Yet rumor held that not all the Eternalists had been slain, that some had escaped to lurk in dark places and plot revenge…
CHAPTER 1 – FIRE AND STONE
Thirty-two days after it began, thirty-two days after that afternoon in the Year of Our Lord 1478 when blue fire filled the sky from horizon to horizon, Ridmark stopped and looked across the marshes.
Something did not smell right.
“What is it?” said the orcish man at his right. The orc was tall and strong, his black hair bound in a warrior’s topknot. He wore armor of overlapping blue steel plates, the hilt of a greatsword rising over his right shoulder.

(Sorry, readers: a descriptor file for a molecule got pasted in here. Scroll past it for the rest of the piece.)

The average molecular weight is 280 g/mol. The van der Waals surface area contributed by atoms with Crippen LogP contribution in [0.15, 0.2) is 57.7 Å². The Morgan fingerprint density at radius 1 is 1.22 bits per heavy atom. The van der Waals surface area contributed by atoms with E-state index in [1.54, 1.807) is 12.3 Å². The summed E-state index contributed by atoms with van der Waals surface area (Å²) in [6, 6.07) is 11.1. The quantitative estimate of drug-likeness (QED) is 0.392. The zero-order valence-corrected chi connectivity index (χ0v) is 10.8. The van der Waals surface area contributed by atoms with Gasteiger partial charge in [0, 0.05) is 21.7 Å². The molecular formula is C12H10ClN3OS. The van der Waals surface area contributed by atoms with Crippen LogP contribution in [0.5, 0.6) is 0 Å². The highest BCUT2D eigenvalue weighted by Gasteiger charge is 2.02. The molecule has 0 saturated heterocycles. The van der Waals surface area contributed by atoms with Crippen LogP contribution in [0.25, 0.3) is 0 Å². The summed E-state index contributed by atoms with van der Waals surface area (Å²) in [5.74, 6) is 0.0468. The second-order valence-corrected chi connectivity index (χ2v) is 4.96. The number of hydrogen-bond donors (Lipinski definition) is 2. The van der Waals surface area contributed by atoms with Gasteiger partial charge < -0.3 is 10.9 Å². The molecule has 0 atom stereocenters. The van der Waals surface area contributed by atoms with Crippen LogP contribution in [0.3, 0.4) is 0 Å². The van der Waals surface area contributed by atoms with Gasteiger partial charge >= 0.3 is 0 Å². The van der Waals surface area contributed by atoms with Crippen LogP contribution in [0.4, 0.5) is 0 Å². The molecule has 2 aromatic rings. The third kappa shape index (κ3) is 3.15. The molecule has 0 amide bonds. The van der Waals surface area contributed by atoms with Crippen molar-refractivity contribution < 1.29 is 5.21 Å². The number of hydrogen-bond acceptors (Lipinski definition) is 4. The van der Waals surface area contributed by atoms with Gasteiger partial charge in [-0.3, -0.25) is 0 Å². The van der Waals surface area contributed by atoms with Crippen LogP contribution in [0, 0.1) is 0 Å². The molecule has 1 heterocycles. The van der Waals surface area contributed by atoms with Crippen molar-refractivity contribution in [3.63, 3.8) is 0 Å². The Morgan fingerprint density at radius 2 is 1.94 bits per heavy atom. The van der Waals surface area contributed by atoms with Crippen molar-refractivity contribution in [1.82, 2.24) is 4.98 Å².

“Kharlacht,” said Ridmark. “Wait a moment.”
“Something is amiss?” said a woman’s voice.
Ridmark looked at his other three companions.
The first was a human woman named Calliande, her long blond hair pulled back in a ragged tail, her blue eyes narrowed with sudden alarm. She looked young and lovely, and while the beauty was real, the youth was not. She was two centuries old.
Likely older, but no one knew for certain.
The second was a dwarven man in the brown robes of a mendicant friar, his gray skin the color of granite, his receding black hair and beard streaked with gray. Brother Caius looked as if he had been hewn from living stone. His strange eyes were like disks of blue marble, and a mace of bronze-colored dwarven steel hung at his belt.